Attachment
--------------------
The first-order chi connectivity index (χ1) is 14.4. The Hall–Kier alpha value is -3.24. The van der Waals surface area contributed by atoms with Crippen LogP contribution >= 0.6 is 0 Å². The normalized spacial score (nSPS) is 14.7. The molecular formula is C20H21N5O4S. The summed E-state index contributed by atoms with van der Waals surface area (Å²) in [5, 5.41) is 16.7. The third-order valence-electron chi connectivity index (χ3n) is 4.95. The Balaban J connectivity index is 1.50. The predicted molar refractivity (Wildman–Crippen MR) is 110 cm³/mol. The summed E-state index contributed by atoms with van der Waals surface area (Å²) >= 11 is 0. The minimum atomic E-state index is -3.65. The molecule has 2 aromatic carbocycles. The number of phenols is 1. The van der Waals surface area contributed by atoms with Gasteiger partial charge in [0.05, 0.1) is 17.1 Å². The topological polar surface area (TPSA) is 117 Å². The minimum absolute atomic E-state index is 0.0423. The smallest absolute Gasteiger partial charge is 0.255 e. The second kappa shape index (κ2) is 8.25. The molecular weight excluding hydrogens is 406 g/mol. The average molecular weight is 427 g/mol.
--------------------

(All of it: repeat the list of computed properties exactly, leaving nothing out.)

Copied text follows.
The first-order chi connectivity index (χ1) is 14.4. The Hall–Kier alpha value is -3.24. The van der Waals surface area contributed by atoms with Crippen LogP contribution >= 0.6 is 0 Å². The normalized spacial score (nSPS) is 14.7. The molecular formula is C20H21N5O4S. The summed E-state index contributed by atoms with van der Waals surface area (Å²) in [5, 5.41) is 16.7. The third-order valence-electron chi connectivity index (χ3n) is 4.95. The Balaban J connectivity index is 1.50. The predicted molar refractivity (Wildman–Crippen MR) is 110 cm³/mol. The summed E-state index contributed by atoms with van der Waals surface area (Å²) >= 11 is 0. The minimum atomic E-state index is -3.65. The molecule has 2 aromatic carbocycles. The number of phenols is 1. The van der Waals surface area contributed by atoms with Gasteiger partial charge in [0.05, 0.1) is 17.1 Å². The topological polar surface area (TPSA) is 117 Å². The minimum absolute atomic E-state index is 0.0423. The smallest absolute Gasteiger partial charge is 0.255 e. The second kappa shape index (κ2) is 8.25. The molecular weight excluding hydrogens is 406 g/mol. The average molecular weight is 427 g/mol.